In most instances, homeowners who are planning to sell look around the property and come up with a list.
The list may be a timeline, which includes meeting with prospective marketing agents, bringing in professional cleaners or engaging a stylist, but it will generally include tidy-up and fix-up projects of some nature. Here are a few you might consider avoiding.
Stop and think before you… change perfectly good fittings for expensive and unnecessary ones.
Have a look at the properties around you. Look at what’s on the market, what’s sold and for what price. The best house on the street won’t necessarily get you the best price.
If you feel the need to freshen up your property before sale, those expensive fittings and fixtures such as imported cook tops, taps, door handles and tiles can’t be guaranteed to translate to a higher selling price. It’s not hard to spend $20,000 or more on high-end products but you may not get that back.
A potential buyer might not think your personal choice was ‘good design’, a ‘wow’ or any great improvement at all.
Light and space, good construction and zero faults: that’s the best starting point to impress the buyer.
Stop and think before you… make an ugly ‘improvement’.
If you feel the need to add on an entertainment area or carport before you sell, do it in a way that is sympathetic to the original building. Add-ons that look like add-ons have the potential to devalue your property.
If something looks like it has been done in the cheapest possible way, it is not necessarily going to appeal to too many potential buyers.
Stop and think before you… do anything illegal.
DIY electrical work and plumbing –unless you are an electrician or a plumber – is illegal, dangerous and may result in instant devaluation on your property. It’s likely to be picked up by a pre-purchase inspection.
Don’t undertaking construction work without any necessary permits. What’s the point in having an illegal extension when it is likely to be picked up in a prospective buyer’s pre-purchase inspection? It may be money out of your pocket when you must make something comply with regulations, a task not always easy to do retrospect.
Unless you are a professional yourself, leave complex projects to those who know what they’re doing.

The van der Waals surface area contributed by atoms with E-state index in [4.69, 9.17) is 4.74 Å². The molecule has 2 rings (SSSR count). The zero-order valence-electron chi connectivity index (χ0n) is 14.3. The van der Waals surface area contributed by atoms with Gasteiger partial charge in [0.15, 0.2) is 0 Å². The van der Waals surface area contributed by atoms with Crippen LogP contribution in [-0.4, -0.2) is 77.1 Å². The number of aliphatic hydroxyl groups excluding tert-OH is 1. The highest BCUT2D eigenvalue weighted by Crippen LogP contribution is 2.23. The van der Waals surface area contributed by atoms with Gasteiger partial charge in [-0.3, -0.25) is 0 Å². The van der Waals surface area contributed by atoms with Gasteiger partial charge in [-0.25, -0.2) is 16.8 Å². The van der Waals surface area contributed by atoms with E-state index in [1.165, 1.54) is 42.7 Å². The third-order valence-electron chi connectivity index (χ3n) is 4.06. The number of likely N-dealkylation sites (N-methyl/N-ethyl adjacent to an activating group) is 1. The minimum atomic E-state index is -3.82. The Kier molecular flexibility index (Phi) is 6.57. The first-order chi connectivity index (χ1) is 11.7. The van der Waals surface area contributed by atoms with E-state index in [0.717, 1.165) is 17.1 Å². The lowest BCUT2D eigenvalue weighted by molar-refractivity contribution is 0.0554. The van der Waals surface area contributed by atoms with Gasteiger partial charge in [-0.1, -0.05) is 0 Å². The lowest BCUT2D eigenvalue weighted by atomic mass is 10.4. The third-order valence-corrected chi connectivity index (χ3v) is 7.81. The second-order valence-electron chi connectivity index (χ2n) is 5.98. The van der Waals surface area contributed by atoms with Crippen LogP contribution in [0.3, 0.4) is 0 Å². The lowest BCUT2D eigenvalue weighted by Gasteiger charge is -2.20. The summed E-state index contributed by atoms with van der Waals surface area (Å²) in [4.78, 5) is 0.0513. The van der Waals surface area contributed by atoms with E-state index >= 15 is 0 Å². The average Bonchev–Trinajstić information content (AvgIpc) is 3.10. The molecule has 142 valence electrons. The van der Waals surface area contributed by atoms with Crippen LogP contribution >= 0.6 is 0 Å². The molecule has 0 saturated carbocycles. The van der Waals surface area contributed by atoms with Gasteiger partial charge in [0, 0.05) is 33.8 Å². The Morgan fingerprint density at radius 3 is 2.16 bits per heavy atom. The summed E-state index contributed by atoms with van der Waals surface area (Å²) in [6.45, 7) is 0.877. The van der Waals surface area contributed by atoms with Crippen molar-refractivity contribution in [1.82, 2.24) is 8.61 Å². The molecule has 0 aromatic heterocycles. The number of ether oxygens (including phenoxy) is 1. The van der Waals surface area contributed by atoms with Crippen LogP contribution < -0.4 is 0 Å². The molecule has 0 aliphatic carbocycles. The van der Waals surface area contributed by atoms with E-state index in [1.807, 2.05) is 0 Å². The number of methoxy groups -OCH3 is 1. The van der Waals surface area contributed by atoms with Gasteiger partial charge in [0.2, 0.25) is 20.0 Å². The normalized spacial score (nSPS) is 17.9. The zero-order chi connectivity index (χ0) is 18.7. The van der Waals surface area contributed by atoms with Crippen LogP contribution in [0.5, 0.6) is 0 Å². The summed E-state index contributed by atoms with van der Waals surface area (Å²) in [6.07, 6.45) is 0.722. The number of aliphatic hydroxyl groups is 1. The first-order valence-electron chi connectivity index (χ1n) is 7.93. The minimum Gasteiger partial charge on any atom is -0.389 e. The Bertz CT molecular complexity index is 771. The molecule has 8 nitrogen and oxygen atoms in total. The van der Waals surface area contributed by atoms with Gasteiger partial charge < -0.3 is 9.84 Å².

Stop and think before you … plan the exterior.
Poor site planning can devalue your property so consider carefully how indoor and outdoor areas integrate and how outdoor spaces flow, especially when it comes to extensions that can potentially cut off access.
You will notice the big emphasis on lifestyle and outdoor living when you look at the new home designs of today. Organising the space properly so that you have a good open family area and an outdoor living area. Don’t forget the barbecue.
Stop and think before you … swallow up the play area.
Young families, and grandparents as well, value safe and secure outdoor play areas, and views to the back garden are important to many people, especially if they want to be able to supervise young children when they’re outside. Pets need somewhere to play too.
Stop and think before you…remove all the trees.
Trees are very appealing to a lot of people and can add value in terms of sun-shading and cooling the property. Providing they are not damaging to the building, it may be better to leave them.
By all means do a tidy up where branches are overhanging and leaves are blocking gutters. Just don’t pull out the chainsaw and complete destroy the greenery. A large attractive tree has been known to add $10,000 - $15,000 to the value of a property.
So, stop and think now.
Not every renovation or fix-up project ends up in a pat on the back and money in your pocket.